Maddy remains steady when he hides under a table and growls at her, then frantically circles the room, looking for a way out. She keeps her movements slow, easily visible, and crouches, first her head down, then her gaze on the floor, until he’s calm; when he settles a little, she looks at him with her own wolf eyes, always calm, helping him relax, and my god, Maddy is a thing of beauty and wonder and delight. I LOVE HOW SHE WEREWOLFS.
Once Rhydian is back in human form (and we have a transformation that doesn’t destroy clothes; they disappear and reappear), he’s delighted that Maddy is like him, but she’s angry. She’s not like him, she objects, she doesn’t show off, pick fights, or invade another pack’s territory. I LOVE HER, I love her attitude, I love how she’s so protective of what she is. She tells him that the way he’s acting, he’s a danger to them all, and the sooner he leaves, the better.
At this point, Shannon and Tom finally unlock the door and find Rhydian and Maddy facing off in the middle of the destroyed room. Rhydian tries to leave, but they block his way until Maddy tells them to let him go because he doesn’t belong there. The look Rhydian gives her is so full of hurt, and he takes off. Poor lost little werewolf boy.
But enough about him, BECAUSE MADDY IS THE GREATEST WEREWOLF GIRL TO EVER WEREWOLF.
We follow Rhydian running away from the school for a moment, all shaky cam and desaturated colors to show the drama and his wolfy nature lurking, nearly uncontrollable, just beneath the surface.
Maddy, Shannon, and Tom stop to get a snack at a little shop before heading off to recruit at Miss Parrish’s Badger Stakeout (STILL CHARMED), and we learn, through some exposition from the shopkeeper, that Rhydian is a foster kid. This information shakes up Maddy, because if he’s a foster kid, he’s separated from his parents, and maybe he doesn’t know anything about what they are after all. Maddy sends Shannon and Tom off to do the recruiting, and promises to meet them in the woods, then takes off after Rhydian. We get some fun scent tracking and Maddy being awesome.
Maddy easily catches up with Rhydian, and apologizes straight away. I’m impressed by this, because most people wouldn’t. She offers to help him, and he says he’s had lots of help, counseling, Ritalin, but nothing works. On the one hand, this fits into my beloved Werewolf as a Metaphor for Mental Illness theory. On the other hand, it also falls into the You’re Not Crazy Just Supernatural trope I loathe. Maddy reassures him that her family can actually help, and he needs to learn to control his wolf self before someone gets hurt – probably him. I do like how this ties into the metaphor, because he’s more of a threat to himself than anyone else.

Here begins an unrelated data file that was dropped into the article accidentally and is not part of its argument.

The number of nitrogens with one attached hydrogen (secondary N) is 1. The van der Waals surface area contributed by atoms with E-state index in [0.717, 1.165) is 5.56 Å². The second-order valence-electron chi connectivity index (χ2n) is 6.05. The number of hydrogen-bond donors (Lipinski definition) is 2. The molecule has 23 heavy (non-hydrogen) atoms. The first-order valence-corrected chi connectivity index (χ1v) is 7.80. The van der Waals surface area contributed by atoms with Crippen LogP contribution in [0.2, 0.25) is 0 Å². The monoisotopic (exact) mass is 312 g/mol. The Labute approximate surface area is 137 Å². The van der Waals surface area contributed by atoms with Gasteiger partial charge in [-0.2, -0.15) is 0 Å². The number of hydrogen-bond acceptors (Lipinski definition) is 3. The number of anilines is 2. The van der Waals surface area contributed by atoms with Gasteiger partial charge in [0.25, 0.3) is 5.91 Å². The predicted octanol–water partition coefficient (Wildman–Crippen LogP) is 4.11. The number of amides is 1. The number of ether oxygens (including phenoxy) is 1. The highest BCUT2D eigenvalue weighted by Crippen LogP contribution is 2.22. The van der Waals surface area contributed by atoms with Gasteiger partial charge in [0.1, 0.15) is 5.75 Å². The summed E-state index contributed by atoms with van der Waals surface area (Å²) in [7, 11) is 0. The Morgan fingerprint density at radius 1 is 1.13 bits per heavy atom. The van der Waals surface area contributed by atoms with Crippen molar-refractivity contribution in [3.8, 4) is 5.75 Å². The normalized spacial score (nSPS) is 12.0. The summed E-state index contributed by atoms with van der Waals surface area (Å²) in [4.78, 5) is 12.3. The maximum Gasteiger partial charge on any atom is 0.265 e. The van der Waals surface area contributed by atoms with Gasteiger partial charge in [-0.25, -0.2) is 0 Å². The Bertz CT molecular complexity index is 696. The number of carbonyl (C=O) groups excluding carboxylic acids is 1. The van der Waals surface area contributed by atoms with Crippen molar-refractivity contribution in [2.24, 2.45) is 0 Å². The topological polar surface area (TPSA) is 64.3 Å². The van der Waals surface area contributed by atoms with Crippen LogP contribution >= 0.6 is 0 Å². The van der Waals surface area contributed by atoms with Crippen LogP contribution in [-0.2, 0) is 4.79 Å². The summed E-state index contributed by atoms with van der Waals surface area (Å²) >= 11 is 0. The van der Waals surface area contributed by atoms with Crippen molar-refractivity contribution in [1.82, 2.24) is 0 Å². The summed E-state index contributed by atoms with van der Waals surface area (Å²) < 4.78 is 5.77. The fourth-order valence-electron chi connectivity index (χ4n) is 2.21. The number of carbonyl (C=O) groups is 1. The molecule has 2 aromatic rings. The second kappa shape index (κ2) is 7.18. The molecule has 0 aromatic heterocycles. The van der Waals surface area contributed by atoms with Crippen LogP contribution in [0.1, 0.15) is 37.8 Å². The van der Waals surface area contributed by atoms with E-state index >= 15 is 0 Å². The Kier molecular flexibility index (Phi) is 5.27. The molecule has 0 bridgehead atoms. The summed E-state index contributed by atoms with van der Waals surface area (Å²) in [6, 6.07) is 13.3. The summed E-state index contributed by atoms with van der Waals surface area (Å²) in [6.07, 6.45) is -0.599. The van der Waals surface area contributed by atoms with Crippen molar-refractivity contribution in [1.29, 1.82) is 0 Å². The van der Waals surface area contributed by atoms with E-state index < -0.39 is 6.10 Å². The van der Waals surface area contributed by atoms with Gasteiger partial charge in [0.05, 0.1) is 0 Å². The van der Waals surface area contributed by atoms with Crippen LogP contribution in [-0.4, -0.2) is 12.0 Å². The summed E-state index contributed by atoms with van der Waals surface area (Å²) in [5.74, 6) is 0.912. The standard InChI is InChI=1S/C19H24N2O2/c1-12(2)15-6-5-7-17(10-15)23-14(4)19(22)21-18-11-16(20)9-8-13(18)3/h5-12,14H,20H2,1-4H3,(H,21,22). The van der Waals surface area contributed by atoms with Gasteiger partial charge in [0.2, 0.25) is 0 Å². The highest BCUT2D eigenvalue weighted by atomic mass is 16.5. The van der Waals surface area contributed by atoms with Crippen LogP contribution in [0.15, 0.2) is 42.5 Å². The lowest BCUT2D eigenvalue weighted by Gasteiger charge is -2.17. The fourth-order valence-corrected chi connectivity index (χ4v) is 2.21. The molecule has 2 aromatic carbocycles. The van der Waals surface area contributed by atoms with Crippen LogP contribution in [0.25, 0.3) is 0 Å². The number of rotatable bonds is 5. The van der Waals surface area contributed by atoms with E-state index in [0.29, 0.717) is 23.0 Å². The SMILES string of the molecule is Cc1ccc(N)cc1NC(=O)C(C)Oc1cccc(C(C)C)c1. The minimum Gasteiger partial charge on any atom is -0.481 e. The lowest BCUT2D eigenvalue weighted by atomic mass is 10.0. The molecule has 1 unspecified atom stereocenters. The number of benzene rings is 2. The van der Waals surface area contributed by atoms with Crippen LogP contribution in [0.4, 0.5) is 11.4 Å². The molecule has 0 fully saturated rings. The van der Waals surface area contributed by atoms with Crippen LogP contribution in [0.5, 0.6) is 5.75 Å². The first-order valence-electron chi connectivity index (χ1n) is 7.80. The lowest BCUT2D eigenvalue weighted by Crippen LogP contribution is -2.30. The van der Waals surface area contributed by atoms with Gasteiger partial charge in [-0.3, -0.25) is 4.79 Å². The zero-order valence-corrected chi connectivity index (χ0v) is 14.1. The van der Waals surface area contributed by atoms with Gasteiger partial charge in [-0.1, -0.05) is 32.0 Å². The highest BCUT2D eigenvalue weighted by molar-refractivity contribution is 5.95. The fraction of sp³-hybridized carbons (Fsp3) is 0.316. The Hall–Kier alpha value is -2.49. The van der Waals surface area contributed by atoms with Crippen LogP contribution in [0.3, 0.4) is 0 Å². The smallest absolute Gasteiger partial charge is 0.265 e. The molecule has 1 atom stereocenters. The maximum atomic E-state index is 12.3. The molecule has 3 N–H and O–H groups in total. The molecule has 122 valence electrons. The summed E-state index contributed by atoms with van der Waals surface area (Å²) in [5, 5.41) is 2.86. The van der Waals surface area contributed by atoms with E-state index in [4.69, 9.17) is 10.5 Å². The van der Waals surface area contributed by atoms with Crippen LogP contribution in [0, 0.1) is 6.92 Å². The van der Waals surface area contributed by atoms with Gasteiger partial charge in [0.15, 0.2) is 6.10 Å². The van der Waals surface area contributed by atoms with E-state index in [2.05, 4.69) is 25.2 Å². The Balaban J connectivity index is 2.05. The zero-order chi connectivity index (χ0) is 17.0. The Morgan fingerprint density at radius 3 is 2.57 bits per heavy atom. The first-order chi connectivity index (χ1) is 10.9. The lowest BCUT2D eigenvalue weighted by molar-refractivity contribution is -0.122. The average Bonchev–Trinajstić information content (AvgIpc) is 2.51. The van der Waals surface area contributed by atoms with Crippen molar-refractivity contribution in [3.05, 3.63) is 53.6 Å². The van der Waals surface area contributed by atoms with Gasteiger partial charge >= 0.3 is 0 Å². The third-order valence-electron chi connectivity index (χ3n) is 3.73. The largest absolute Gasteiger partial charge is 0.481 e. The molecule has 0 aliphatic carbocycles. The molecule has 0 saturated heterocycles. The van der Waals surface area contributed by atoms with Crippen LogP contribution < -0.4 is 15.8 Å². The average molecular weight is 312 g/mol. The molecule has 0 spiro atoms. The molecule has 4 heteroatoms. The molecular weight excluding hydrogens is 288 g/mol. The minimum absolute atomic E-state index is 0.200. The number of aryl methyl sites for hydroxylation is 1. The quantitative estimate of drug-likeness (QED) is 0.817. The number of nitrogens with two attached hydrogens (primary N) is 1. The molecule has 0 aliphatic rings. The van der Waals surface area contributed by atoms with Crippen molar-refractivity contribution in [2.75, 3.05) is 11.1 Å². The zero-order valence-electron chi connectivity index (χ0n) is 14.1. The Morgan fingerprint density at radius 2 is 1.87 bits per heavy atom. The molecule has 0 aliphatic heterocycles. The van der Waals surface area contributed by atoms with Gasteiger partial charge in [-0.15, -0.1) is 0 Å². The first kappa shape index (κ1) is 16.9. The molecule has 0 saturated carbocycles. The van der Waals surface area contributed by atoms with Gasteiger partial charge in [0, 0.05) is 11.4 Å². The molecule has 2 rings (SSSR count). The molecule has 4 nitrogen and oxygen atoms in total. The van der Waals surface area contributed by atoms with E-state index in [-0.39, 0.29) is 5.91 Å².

Rhydian accuses her of being just like everyone else, offering false help and wanting to change him, and runs off. Even though she easily caught him just a minute before, Maddy lets him go. Instead of chasing after him, she waits a moment, tracking his scent, then cuts through the woods. This is an awesome moment, and I get a nice Little Red Riding Hood and the Big Bad Wolf vibe. Maddy cuts him off without even getting out of breath (HAVE I MENTIONED I LOVE MADDY? BECAUSE I LOVE HER AND HER WEREWOLF SKILLS SO MUCH), and tells him that she knows about him being a foster kid, she knows he’s alone.
Rhydian says she’s trying to make him better (i.e., fix him) by making him control what he turns into (i.e., the wolf and all its inherent strengths), but what he turns into is better, it’s the best thing he’s ever known, and he’s not going to let anyone take that away from him. This is deep mental illness metaphor right here; I can map my own experience with my bipolar diagnosis and treatment onto it. This tiny little scene hits home hard, and I am growing fonder of Rhydian by the second.
He starts to leave again, and Maddy says she’ll stop him. I love how willing Maddy is to do what it takes to protect her family and her territory. Rhydian says she won’t, because she has a secret, and therefore something to lose, and he doesn’t, so she can’t stop him without giving up her secret. Maddy’s clearly shaken by this, but gives chase anyway.